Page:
“It is a long and massive piano concerto. Just making it to the end of the first movement is like making it to base camp.”
Pianist Orli Shaham was likening Brahms’ Piano Concerto no. 2 to a mountain expedition in remarks at Austin’s Long Center. As an international pianist of high repute, she was able to scale the heights of the concerto without using an oxygen tank.
She said the first movement of the 47-minute long concerto from 1881 “is longer than some complete concertos.” It begins with a solo French horn, which for Brahms was a symbol of his father who was an expert on that instrument. Shaham said the motif embodied by the horn “is put through several emotional lenses. The movement runs a gamut of feeling.” It also has a special place in the canon of classical music. While Beethoven used the first notes of his Ninth Symphony in various guises, Brahms takes such “virtuosity beyond what it had been before. He takes the concept as far as it will go.”
A few minutes after Shaham, backed by the Austin Symphony Orchestra, began the first movement, she heralded a new thematic element with a glissando. A stern passage on the piano leads to a crescendo immediately picked up by the orchestra which plays furiously for a minute as if caught up in a passing storm. Lightning flashes from the piano to illuminate the dark landscape created by the orchestra. Just as a few stray sunbeams appear Shaham evoked a delicate rainfall. As the grand first movement ends we find ourselves in a sylvan glade, still trembling a bit at the power of the fast-moving storm we just survived. As Shaham forewarned us, the movement is “a mix of serenity and high drama.”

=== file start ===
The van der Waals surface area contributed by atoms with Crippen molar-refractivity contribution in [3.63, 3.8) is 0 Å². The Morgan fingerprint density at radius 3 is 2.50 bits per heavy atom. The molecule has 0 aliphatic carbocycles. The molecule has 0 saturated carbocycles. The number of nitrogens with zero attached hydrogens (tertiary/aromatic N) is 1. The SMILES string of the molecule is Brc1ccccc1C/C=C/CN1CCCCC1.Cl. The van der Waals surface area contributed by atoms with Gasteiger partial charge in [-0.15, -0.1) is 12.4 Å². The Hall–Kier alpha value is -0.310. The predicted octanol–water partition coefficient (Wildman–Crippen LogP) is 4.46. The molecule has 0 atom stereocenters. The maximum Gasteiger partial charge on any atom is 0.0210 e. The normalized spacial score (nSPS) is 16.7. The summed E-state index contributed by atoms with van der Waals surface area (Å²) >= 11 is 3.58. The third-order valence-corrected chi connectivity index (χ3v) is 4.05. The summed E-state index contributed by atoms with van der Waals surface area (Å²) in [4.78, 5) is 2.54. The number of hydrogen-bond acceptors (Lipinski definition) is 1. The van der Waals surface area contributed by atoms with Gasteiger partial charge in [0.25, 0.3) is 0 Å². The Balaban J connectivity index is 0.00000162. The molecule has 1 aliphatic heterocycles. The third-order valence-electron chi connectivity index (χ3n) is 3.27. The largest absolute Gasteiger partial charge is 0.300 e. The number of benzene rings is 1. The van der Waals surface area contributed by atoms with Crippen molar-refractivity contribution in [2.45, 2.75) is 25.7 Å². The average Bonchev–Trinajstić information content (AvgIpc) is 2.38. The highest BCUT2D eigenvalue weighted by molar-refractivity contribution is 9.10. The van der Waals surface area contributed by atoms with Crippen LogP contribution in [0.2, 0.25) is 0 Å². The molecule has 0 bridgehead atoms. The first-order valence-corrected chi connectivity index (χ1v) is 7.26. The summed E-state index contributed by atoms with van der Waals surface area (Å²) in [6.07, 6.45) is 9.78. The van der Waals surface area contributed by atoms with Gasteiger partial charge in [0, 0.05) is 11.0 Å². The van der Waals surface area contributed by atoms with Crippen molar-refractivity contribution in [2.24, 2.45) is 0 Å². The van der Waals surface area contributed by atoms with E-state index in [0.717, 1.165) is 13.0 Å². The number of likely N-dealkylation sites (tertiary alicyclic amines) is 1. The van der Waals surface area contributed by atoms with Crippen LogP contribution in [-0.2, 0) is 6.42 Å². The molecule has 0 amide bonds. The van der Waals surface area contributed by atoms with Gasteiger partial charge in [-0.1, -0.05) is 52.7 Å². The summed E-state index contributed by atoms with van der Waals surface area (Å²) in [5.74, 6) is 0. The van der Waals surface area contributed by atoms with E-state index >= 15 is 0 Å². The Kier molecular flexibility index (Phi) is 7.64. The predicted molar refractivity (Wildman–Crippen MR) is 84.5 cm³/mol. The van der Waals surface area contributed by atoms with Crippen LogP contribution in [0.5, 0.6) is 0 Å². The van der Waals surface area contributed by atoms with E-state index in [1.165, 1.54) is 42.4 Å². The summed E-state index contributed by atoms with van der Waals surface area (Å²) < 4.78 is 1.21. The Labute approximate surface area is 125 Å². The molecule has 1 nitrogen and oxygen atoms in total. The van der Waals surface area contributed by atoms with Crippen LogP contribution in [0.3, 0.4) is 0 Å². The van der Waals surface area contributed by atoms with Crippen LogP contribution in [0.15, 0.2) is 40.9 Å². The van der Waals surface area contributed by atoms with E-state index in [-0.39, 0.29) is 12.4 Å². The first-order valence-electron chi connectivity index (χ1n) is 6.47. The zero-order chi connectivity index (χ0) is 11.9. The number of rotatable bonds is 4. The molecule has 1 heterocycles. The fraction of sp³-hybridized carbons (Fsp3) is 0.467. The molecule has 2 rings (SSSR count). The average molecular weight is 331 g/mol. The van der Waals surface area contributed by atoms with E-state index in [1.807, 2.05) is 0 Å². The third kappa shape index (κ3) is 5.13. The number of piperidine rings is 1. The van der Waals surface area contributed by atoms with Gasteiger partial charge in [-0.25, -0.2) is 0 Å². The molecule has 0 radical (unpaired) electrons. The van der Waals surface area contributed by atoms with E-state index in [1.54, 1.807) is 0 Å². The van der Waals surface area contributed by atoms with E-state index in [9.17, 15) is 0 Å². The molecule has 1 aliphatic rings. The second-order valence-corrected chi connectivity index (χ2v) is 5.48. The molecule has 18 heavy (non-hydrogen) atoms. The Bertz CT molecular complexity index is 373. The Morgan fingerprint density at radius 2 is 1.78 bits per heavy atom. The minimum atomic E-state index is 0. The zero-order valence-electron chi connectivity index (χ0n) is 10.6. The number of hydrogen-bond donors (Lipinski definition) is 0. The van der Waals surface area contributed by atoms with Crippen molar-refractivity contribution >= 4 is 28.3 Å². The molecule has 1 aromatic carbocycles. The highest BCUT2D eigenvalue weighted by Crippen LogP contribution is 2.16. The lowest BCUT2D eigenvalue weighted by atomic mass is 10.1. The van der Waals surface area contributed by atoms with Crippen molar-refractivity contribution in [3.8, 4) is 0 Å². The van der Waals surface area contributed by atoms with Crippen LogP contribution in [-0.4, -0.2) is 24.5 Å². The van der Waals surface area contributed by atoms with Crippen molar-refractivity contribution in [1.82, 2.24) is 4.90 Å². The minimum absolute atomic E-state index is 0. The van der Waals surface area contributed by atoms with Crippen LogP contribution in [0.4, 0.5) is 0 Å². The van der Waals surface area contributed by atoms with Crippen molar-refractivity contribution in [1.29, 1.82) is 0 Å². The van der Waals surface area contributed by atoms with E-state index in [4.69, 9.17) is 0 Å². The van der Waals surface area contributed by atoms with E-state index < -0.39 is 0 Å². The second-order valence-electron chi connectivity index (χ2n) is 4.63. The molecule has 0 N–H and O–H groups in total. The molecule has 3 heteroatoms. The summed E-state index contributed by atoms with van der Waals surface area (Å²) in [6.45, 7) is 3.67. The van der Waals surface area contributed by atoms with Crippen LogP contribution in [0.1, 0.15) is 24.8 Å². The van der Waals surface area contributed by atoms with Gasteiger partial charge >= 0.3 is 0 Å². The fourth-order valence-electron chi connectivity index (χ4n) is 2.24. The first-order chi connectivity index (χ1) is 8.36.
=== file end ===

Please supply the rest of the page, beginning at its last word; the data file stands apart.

This storm of emotions is revisited in the second movement. A loud and powerful melody by the orchestra seems to diminish the role of the piano which reasserts itself in the last portion. The third movement begins with a charming melody as Brahms allows the cello to take the lead. Once this tender introduction concludes the piano responds with a series of chords of charming delicacy. The subtle tonalities here are a homage to Schumann, who was such a major influence on Brahms’ first piano concerto. I found the music here to possess a quality best expressed in pre-Raphaelite paintings that influenced such composers as Mendelssohn, Grieg and Delius.
The fourth and final movement is playful, and, in the words of Shaham, display a “feeling of sheer exuberance.” Overall a total delight which served to showcase the talents of the Austin Symphony under the direction of Peter Bay, which also played Schumann’s Symphony No. 4, a fine counterpoint to the Brahms concerto.
Opening the concert was a five-minute composition by Paul Novak, who won the Butler Texas Young Composers Competition in 2017. He explained On Buoyancy “is inspired by the ocean,” particularly by the Japanese composer Toru Takemitsu (1930-1996). “In his aesthetic philosophy there was a sea of modality between Japanese and Western music.” While some in the audience thought Novak’s piece “lacked cohesiveness,” and were confused by the pings that seemed to be like echo-sounding underwater sounds, it did evoke for me the sense of floating in a primeval sea. Just the sort of sounds that might go through your head if you were tossed about in a chamber hovering just below the surface. Buoyancy was composed three years ago when he was 17.
Those who want to explore the theme of the sea in Takemitsu’s work should listen to his 11-minute 1981 work Toward the Sea, available on YouTube.
Website for future Austin concerts: austinsymphony.org
Photo of Mr. Novak by Dr. C. Cunningham